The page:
Beige adipocyte is closely related to the ability to resist body weight gain and fat accumulation. Recruitment and activation of beige fat are controlled by several molecules and signaling pathways. p38 MAPK is a necessary component downstream of cAMP/protein kinase A signaling in brown adipocytes (Bordicchia et al., 2012). It phosphorylates and thereby activates ATF2 as well as Pgc-1α. Pgc-1α is an important coregulator in thermogenesis and can elicit the transcription of Ucp1 (Puigserver and Spiegelman, 2003). Accumulating studies showed that p38 MAPK signaling is required for browning (Ng et al., 2017; Zhang et al., 2014). Our data indicated that Manf directly stimulated the p-p38 and induced the expression of Pgc-1α and Ucp1. Blocking the p38 MAPK pathway by its inhibitor abolished Manf-induced p38 phosphorylation and decreased the expression of thermogenic genes. These results suggest that Manf promotes browning in iWAT, at least in part by activating p38 MAPK. Furthermore, thermogenesis demands fatty acid release from both eWAT and iWAT (Li et al., 2014). We found increased expression of ATGL and phosphorylation of HSL in both eWAT and iWAT. Consistently, the phosphorylation of Plin1 was higher. These results suggest that increased lipolysis may coordinate with thermogenesis and could explain the decreased mass weight of eWAT and iWAT.

Hepatokines are a class of proteins secreted by hepatocytes and can affect metabolic processes via autocrine, paracrine, or endocrine signaling. Manf was reported to be secreted into the extracellular space via the classic ER Golgi pathway and affect other cells (Apostolou et al., 2008). We found elevated levels of Manf in liver and serum after refeeding, and it could promote iWAT browning, which suggests that Manf may take part in diet-induced thermogenesis. Fgf21, another well-known hepatokine, is also an important thermogenic regulator but showed an opposite response to fasting as compared with Manf in the liver (Hondares et al., 2010). The hepatic and circulating levels of Fgf21 in mice are markedly up-regulated upon fasting and are suppressed by refeeding (Inagaki et al., 2007). Fgf21 can also be detected in adipose tissue. In contrast to liver, adipose Fgf21 is low during fasting but is greatly induced after feeding (Dutchak et al., 2012). More importantly, the secreted Fgf21 from WAT acts locally, but does not enter the circulation (Dutchak et al., 2012). Adipose-released Fgf21 promoted thermogenesis through an autocrine and paracrine manner. Therefore, adipose paracrine and autocrine Fgf21 and hepatic Manf coregulate browning and may play a role in diet-induced thermogenesis.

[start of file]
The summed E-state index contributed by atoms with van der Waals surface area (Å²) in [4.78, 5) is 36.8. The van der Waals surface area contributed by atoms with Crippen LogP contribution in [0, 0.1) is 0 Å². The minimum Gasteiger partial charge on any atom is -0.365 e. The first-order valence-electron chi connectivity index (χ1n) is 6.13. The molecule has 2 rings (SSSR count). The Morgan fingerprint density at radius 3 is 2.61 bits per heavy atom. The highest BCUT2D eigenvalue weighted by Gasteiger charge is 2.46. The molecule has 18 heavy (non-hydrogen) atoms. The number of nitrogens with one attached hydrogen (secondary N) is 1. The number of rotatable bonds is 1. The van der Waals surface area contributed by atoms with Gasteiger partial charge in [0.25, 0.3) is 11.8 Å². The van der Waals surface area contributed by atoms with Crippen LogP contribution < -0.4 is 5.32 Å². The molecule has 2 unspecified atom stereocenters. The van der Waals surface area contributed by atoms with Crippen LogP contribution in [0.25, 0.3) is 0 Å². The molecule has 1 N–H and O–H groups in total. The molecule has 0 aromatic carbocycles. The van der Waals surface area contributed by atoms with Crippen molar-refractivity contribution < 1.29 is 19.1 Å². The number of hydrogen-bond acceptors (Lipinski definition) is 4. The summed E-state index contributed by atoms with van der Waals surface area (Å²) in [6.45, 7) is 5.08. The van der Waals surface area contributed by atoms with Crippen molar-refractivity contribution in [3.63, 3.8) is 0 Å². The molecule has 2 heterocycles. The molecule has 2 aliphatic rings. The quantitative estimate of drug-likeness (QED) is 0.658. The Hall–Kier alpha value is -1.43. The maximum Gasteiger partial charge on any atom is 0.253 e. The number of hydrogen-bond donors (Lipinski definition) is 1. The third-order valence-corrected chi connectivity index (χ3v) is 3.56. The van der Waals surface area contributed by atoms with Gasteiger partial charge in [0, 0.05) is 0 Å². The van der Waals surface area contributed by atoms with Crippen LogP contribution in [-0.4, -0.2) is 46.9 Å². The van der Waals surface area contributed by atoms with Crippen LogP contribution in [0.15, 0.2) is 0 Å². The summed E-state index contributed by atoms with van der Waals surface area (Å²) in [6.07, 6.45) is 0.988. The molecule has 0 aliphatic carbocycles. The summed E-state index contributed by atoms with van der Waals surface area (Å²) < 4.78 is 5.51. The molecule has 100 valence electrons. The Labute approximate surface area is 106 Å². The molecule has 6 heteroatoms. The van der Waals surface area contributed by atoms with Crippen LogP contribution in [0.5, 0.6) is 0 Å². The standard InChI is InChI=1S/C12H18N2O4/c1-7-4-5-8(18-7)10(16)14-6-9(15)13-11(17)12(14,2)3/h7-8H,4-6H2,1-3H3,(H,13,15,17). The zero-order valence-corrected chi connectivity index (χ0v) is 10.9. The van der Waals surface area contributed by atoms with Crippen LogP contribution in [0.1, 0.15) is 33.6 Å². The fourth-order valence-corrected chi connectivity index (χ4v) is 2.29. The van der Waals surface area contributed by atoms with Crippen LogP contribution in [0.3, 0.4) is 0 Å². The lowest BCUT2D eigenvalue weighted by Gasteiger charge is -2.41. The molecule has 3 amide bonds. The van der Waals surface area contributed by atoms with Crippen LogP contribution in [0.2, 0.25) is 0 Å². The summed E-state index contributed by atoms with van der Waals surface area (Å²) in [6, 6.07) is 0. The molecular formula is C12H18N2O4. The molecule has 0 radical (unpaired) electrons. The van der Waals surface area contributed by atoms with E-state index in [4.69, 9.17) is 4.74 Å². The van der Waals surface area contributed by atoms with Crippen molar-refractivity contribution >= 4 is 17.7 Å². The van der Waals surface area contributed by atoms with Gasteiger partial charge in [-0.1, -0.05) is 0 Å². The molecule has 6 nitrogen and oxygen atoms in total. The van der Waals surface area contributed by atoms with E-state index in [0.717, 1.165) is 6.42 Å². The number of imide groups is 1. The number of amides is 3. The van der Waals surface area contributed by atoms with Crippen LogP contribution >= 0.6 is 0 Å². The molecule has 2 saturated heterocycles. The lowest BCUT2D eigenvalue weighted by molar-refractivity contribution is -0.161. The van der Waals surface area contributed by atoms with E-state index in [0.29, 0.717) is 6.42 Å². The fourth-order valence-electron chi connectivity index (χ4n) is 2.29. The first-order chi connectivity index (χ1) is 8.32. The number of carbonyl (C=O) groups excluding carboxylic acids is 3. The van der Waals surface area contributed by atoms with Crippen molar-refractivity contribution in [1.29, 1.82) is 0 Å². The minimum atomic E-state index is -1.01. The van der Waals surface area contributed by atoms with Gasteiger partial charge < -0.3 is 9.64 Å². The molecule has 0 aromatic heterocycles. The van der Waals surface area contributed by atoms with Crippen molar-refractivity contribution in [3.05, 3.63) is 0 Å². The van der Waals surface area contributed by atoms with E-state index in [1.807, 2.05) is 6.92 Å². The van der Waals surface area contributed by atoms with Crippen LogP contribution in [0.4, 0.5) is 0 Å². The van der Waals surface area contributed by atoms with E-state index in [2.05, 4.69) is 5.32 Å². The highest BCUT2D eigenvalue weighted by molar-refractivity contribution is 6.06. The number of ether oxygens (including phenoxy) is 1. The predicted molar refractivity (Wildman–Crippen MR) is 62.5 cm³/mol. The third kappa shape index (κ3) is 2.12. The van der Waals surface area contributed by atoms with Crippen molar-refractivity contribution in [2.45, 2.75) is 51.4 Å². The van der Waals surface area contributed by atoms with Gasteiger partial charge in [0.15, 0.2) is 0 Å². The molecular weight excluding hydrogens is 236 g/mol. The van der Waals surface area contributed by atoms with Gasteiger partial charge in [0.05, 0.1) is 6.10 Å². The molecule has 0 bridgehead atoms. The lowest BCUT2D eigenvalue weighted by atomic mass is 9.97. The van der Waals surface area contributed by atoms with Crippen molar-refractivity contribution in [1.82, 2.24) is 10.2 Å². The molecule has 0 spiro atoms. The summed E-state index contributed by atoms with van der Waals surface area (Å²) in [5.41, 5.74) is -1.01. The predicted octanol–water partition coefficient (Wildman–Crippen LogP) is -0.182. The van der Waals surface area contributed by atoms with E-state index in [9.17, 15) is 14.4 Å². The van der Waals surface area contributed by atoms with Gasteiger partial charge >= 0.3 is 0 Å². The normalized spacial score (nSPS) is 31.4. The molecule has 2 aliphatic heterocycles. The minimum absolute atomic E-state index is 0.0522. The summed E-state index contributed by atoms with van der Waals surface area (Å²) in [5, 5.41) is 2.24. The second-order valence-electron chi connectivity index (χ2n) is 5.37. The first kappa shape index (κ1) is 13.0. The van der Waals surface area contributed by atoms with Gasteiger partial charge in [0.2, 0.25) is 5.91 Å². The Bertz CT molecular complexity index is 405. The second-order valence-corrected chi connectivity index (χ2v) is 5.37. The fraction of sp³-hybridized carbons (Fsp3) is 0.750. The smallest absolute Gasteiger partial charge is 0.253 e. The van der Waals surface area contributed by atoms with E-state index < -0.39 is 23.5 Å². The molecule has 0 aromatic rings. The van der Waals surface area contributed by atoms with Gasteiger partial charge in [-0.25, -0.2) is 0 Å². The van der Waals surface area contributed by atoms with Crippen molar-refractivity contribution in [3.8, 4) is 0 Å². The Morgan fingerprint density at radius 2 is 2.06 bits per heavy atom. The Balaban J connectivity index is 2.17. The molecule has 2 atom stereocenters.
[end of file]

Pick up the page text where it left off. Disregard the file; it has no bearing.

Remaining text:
Fgf21 acts on adipose tissues via the adipose-enriched coreceptor β-klotho and FGF receptor 1c (Foltz et al., 2012); the receptor of Manf on the cell membrane has yet to be identified. According to clues from the structure, the N-terminal domain of Manf is a saposin-like domain. Saposins can interact with membranes, so Manf may directly bind to membrane lipids. Also, the C terminus of Manf contains an RTDL (Arg-Thr-Asp-Leu) sequence. These highly conserved final four amino acids resemble the KDEL (Lys-Asp-Glu-Leu) sequence, which is a canonical ER retention signal. The peptide that can interact with KDEL receptors inhibited the binding of Manf to the plasma membrane, which suggests that Manf probably binds to the cell surface by interacting with the KDEL receptors (Henderson et al., 2013). Furthermore, KDEL receptors have been shown to modulate the activity of p38 MAPK (Yamamoto et al., 2003). Future studies are needed to confirm and characterize the existence of a Manf-specific receptor on the membrane of adipose tissues.